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Dr Kelly Garton fires back at Seymour's "wasteful" narrative sourced in premature evidence.

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New evaluations reveal positive outcomes from free school lunches, contradicting Treasury report findings

Dr Kelly Garton says the Treasury report was "premature" in determining free school lunches having no notable impact on school attendance or performance.

The Health Coalition Aotearoa called the Treasury 2023 report's conclusion that free school lunches had zero impact on attendance and educational outcomes as "premature".

The Ka Ora, Ka Ako Healthy School Lunches programme feeds more than 220,000 students, which is about a quarter of all New Zealand school pupils.

Dr Kelly Garton says the reason the Treasury 2023 report concluded that the Healthy lunches programme was ineffective was due to the program only starting in 2021.

"It was too early to see the full picture at that point and those negative conclusions were premature," Dr Garton says.

"The report was mainly concerned about the impacts of Ka Ora, Ka Ako, especially on attendance and performance in schools.

"While the Treasury acknowledged significant improvements in student food security, health and wellness, it concluded that the program had no impact on attendance."

She says they did not have enough data to find "meaningful change" in attendance at the time which was partially due to covid lockdowns.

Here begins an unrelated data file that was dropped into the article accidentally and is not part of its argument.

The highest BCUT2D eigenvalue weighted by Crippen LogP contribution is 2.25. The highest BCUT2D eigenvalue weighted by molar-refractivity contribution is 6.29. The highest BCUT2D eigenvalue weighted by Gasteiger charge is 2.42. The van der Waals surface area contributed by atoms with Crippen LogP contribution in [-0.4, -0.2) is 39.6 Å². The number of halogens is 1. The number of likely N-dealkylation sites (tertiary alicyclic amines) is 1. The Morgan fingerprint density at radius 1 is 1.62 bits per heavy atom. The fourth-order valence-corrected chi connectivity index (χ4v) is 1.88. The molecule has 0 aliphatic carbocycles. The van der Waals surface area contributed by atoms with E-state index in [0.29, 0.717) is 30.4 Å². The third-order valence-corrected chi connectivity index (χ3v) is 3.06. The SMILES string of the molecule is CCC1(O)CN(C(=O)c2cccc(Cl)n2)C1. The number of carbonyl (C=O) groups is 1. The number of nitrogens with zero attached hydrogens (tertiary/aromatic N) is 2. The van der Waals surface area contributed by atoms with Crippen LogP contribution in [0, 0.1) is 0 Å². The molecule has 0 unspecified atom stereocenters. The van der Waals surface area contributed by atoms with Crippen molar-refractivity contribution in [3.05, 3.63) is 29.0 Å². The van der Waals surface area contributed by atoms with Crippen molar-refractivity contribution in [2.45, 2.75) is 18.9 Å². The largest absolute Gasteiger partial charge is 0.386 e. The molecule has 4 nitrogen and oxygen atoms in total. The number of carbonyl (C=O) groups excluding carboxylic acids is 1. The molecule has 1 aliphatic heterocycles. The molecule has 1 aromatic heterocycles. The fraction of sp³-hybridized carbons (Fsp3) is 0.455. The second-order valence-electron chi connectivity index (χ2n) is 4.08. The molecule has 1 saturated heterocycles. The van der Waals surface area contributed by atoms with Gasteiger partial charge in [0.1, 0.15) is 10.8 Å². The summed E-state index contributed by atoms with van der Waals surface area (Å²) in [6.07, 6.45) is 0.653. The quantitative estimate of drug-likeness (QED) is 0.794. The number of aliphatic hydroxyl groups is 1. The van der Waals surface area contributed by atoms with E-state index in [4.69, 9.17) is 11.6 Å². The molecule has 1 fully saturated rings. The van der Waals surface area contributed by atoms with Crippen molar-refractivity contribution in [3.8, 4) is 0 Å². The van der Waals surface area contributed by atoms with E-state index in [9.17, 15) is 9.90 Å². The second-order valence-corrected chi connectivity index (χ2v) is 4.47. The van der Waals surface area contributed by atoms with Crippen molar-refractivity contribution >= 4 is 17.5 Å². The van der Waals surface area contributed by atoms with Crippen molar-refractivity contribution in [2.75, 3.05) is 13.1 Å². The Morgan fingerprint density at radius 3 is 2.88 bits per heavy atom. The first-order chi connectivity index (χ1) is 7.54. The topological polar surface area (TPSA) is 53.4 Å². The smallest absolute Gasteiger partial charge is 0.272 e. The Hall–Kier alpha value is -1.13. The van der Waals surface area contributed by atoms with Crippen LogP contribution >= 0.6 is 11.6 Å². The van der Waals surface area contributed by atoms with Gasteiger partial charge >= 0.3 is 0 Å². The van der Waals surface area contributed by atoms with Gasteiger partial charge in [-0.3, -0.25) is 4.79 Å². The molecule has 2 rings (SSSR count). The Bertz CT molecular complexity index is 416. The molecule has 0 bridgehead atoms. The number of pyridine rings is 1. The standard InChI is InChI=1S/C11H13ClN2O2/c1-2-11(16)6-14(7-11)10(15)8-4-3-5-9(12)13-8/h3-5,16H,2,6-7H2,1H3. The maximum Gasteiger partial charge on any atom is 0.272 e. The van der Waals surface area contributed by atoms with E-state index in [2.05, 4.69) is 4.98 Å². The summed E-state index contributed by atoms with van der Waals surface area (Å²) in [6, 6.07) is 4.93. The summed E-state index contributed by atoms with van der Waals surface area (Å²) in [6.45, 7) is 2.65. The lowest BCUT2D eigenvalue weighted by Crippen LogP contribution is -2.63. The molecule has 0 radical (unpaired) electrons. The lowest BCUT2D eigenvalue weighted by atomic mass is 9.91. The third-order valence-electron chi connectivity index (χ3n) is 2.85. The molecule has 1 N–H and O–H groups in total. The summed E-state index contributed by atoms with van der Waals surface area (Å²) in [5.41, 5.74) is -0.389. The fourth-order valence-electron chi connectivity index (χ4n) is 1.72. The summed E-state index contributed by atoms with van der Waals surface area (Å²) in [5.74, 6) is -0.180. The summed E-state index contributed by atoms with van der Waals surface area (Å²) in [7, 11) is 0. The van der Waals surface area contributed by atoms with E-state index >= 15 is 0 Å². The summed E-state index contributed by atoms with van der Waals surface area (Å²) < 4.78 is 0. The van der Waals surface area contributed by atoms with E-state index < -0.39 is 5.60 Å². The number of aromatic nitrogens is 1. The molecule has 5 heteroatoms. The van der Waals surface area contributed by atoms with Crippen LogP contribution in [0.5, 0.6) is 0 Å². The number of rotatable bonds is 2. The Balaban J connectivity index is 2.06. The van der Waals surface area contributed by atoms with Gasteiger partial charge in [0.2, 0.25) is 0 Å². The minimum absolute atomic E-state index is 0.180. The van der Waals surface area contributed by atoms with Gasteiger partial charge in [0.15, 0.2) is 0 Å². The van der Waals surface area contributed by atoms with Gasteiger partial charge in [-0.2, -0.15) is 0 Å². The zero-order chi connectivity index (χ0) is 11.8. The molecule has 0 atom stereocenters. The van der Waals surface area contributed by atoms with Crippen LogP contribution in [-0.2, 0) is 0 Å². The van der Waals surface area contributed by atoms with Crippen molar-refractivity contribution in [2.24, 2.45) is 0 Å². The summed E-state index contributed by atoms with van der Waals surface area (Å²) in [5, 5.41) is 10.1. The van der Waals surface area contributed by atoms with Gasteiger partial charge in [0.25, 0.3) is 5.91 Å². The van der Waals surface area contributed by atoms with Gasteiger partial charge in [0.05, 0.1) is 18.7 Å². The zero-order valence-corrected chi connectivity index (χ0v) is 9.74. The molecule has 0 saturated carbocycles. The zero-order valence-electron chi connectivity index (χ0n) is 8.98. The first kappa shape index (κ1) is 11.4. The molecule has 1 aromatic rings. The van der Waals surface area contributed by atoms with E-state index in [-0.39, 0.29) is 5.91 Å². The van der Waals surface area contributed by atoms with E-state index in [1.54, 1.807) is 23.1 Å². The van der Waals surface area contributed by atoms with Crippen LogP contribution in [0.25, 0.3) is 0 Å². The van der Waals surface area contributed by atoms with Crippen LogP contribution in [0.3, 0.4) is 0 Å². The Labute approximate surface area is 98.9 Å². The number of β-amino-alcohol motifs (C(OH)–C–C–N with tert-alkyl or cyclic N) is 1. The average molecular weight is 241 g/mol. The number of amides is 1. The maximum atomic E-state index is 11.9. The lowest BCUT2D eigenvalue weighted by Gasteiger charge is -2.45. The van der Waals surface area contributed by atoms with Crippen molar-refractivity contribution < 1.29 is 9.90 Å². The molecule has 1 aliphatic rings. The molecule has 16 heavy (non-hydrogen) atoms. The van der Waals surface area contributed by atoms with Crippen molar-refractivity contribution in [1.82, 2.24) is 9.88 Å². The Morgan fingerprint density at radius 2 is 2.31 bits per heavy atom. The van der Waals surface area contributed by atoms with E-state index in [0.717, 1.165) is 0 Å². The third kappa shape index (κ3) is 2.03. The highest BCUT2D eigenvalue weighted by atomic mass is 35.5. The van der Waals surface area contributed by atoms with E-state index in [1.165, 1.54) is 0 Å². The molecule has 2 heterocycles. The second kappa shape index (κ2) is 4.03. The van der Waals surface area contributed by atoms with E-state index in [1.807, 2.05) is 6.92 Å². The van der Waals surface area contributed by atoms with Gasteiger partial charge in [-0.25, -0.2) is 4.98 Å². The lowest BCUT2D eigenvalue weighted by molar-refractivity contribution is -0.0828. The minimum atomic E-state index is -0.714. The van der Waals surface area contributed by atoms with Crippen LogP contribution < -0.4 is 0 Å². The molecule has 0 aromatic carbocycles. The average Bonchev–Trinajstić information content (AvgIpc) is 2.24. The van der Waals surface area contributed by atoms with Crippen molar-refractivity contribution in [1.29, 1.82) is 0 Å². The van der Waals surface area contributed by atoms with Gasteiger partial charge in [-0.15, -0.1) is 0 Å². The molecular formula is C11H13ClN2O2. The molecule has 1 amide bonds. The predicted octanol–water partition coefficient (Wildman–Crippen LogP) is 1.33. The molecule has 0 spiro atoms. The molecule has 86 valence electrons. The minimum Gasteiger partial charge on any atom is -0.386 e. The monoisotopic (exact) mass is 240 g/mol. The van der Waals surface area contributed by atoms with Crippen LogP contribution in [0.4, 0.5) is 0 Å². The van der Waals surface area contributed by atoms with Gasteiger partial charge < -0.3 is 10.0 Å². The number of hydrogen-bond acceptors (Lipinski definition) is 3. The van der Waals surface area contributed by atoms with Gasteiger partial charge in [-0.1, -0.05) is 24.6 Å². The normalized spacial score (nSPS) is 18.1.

"They did note that ākonga Māori (Māori students) had reported smaller improvements in health and functioning at school.

"There was evidence of some potential negative impact on the mental well-being of Māori learners.

"So these were very preliminary assessments and this needed to be followed up with more study to get the full picture."

Dr Garton also reiterates what others have said about the 12 per cent surplus of school lunches, saying they do not end up being wasteful since they are redistributed to "hungry families in the community."

"This surplus has also been reduced over time but David Seymour has picked this up to say the programmes wasteful."

Dr Garton says recent evaluations have provided better insights into the impacts of Ka Ora, Ka Ako, where a third evaluation focused on Māori students.

"It found that Ka Ora, Ka Ako does effectively contribute to hauora and well-being of our ākonga Māori across all dimensions.

"It also found positive impact on learning. So one of the reasons for these different results may be that it was a kaupapa Māori study, so it may have been more appropriate and better attuned to collecting the experiences of tamariki and their whānau."

She says a fourth evaluation was able to properly look at the changes in attendance from analysing attendance before and after the implementation of Ka Ora, Ka Ako.

"It found that the program does contribute to increased attendance for certain students, for the most underserved students in other words and those most at risk of missing school."

She says this averages around an additional three days of attendance per year for most underserved students but for the 10 per cent of at-risk students that would be around two extra days per term.

Dr Garton also says there have been several independent studies, including one on Hawke's Bay where the program has been running for some time. She says those studies "corroborate the results of these newer evaluations".

"It's important to remember that there are many different barriers to attending school and a school food program can't fix all of that.

"But at least now not having kai is not one of them."

Watch the full interview via 531pi's Facebook below: